This is the age of disinformation and misinformation
What is truth, said jesting Pilate and would not stay for an answer.”
The provocative first line of Thomas Bacon’s essay “On truth” was as potent a question then as it is now. Through the ages, man’s search for the truth, indeed the limits of human knowledge has continued, with lesser mortals left to ruminate over the sayings of those who had established themselves in societies for the profundity of their statements.
According to Bacon, truth is a belief that affixes the mind and hinders free will in thinking and acting. This itself casts limitations on truthPontius Pilate, whom Bacon referred to, was the Roman governor who presided over the trial of Christ and ordered his crucifixion. He then washed his hands in a symbolic gesture and said his decision was due to political pressure and not out of any belief.
It is from there that the famous saying “washing one’s hands of the matter” originated.
Truth and justice don’t necessarily go hand in glove, evident from the countless persons convicted of criminality that turned out to be wrong decades later. Then again, the reverse is also true. The contradiction of justice is manifest in the symbol -- that of a lady with a sword in her hand, symbolizing the power of justice and the scales, symbolizing weighing the facts.
Crucially, there has been no clarity behind the incidence of the lady being blindfolded, as seen in most of Europe and without a blindfold elsewhere. Justice is supposed to be blind to all factors than the facts, dispensed with either tenets of the law of the land or convention.
Ironically enough, both are man-made and hence, limited by the bounds of human knowledge.
That laws have shortcomings is well known and accepted by judges everywhere. Time and again, literature, films, and persons of reverence have pointed out as such. Justice is supposed to pursue the truth but as in the case of human beings, is in chains everywhere.
Essentially, truth is much sought. And again, truth is sought to be avoided to suit individual and collective choices. These “choices” are often camouflaged as being in the “public good” by governments, authorities, religious leaders, and social leaders.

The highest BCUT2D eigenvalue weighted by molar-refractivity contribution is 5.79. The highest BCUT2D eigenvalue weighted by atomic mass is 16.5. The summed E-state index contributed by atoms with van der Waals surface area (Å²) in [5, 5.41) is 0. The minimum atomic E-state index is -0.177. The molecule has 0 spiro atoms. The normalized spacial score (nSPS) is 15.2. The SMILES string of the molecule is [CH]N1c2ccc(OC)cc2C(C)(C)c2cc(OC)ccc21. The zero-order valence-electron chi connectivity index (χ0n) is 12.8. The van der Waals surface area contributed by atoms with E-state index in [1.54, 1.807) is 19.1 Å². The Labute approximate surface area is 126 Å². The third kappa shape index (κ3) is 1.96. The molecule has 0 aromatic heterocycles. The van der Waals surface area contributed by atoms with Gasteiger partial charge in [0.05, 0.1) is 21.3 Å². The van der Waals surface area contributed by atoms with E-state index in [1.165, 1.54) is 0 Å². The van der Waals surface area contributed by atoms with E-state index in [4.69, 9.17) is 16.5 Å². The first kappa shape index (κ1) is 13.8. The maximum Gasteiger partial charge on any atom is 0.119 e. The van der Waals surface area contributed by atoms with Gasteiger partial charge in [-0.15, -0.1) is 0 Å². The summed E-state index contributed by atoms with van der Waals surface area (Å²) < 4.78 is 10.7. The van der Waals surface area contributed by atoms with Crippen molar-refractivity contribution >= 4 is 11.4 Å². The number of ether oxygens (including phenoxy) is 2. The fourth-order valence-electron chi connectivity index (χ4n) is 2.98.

Two rights do not correct a wrong, and such camouflage leads to downright falsehood and cover-ups that at times fall in line with the law but are dastardly all the same. And so, the story behind the poisoning of the Russian spy that turned -- Sergei Skripal -- will probably not be known for many years, if at all. It now seems likely the Sagor-Rumi murders will also not see an identification of those responsible.
Before the technology revolution of the internet, mobile telephony, and such, it was much easier to keep matters of the state “secret.” Invasive media, social media, and an inherent curiosity among the people have led to situations whereby political leaders and governments have had little option but to disclose much more than ever before.
It has been this intense scrutiny and response to it that has exposed the appalling shortcomings of authorities in facing up to the corona pandemic. Also exposed has been the fragility of the world economy and all the triumphant claims of steady employment and standard of life improvements. Some have admitted to their failures, given the societies they govern. Others have persisted in trying to create smokescreens not just between different sections of society with confusing messages going out, but even with information for top-decision makers.
There are others that, in spite of the information, choose to be in an agreeable (for them) state of denial.
The age now is of disinformation and misinformation for the “collective good” and it is being peddled by both the authorities and society. Those wanting the truth must now face up to the fact that someone, somewhere has decided we “can’t handle the truth.”
Mahmudur Rahman is a writer, columnist, broadcaster, and communications specialist.